Pajama Cardinal (Apogon sp ? ). A black “lawnmower” Blenny
(Salarias fasciatus). A pair of Black Clown Gobies (Gobiodon sp.) and several
sandsifting Gobies (Amblyeleotris guttata) (Amblyeleotris randalli). There
is also an Arc Eye Hawkfish (Paracirrhites arcatus).
Invertebrates: There are brittle stars, sea cucumbers, tiny abalones,
astrea snails, millions of tiny unidentified herbivorous snails, amphipods,
mysis shrimp and oodles of other plankton that emerge from who knows where
Soft Corals: There is a Sinularia coral that grew out from a rock, several
colonies of some type of Ricordea and other “mushrooms”, and a colony of
Clavularia. A small cluster of Pachyclavularia that is encroaching on a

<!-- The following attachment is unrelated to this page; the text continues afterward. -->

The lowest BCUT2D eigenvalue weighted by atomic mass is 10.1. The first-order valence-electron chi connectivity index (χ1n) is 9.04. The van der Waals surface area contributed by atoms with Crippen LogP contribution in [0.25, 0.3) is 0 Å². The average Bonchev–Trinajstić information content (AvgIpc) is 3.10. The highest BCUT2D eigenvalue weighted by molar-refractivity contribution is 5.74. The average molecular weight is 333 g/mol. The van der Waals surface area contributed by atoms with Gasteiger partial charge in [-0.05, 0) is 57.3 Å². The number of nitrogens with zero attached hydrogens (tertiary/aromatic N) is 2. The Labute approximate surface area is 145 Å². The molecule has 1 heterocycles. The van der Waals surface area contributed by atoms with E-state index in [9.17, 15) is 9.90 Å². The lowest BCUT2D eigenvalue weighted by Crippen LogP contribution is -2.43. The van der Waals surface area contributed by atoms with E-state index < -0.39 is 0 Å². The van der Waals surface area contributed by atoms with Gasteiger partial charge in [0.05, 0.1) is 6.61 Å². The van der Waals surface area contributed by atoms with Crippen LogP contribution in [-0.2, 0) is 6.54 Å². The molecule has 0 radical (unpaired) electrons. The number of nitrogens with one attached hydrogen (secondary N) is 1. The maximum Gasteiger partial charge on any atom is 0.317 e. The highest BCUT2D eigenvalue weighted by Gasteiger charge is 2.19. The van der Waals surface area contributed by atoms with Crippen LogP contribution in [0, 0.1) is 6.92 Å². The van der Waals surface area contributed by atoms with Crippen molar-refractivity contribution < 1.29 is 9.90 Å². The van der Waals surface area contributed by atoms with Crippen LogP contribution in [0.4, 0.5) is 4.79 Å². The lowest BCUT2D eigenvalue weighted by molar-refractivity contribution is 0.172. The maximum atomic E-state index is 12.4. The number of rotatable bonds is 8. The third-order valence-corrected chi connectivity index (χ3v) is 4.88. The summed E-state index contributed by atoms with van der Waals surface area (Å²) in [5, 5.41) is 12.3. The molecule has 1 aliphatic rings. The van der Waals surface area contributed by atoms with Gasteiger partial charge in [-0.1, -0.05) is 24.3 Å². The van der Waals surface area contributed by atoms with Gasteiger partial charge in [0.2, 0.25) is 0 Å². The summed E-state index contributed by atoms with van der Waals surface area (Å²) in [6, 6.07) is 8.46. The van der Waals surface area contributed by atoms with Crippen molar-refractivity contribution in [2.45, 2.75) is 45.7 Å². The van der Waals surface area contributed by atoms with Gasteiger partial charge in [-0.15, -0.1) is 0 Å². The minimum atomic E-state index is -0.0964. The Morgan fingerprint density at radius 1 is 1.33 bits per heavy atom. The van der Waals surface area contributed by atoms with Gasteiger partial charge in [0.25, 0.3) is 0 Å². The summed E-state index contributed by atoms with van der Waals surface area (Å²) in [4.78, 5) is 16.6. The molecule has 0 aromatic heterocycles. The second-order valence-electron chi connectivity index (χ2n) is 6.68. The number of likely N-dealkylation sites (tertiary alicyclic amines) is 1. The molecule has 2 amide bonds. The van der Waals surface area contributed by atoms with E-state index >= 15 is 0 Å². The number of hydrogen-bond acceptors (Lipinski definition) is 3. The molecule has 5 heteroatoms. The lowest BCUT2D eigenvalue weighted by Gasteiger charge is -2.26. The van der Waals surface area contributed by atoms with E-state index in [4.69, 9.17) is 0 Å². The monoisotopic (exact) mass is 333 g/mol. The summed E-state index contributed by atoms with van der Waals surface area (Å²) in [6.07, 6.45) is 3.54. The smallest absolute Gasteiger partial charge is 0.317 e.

large colony of Acropora. There is also tiny leather coral beginning to
grow from one of the rocks.
Large Polyp Stonies: There is a Trachyphylia, a large colony of Lobophylia,
a Catalaphylia who’s skeletal growth has gone from a mere few inches
to over a foot long (when it expands, it’s about 18 inches). There are
various “closed brain” corals of the Favia, Favites or Platygyra sp. There
is a Fungia that has budded off a daughter colony.
Small Polyped Stonies: There are about 50 colonies of SPS corals, the
majority of which have been obtained from Steve Tyree, Mitch Boley and
Clayton Romie as small fragments. They are as follows:
Porites sp ?
Pseudosiderastrea sp ?
Merulina sp ?
I’ll be adding many more fragments as time marches on. I really enjoy
adding small captive grown fragments and watching them grow into beautiful
little colonies, then into large colonies. They seem to take on a completely
new identity after introduced into a new system. Almost all of my fragments
have morphed into different shapes and vivid colors. I think the intense
lighting helps to bring out the colors and the powerful currents allows
the corals to grow into very realistic shapes, much like what is seen on
the real reef.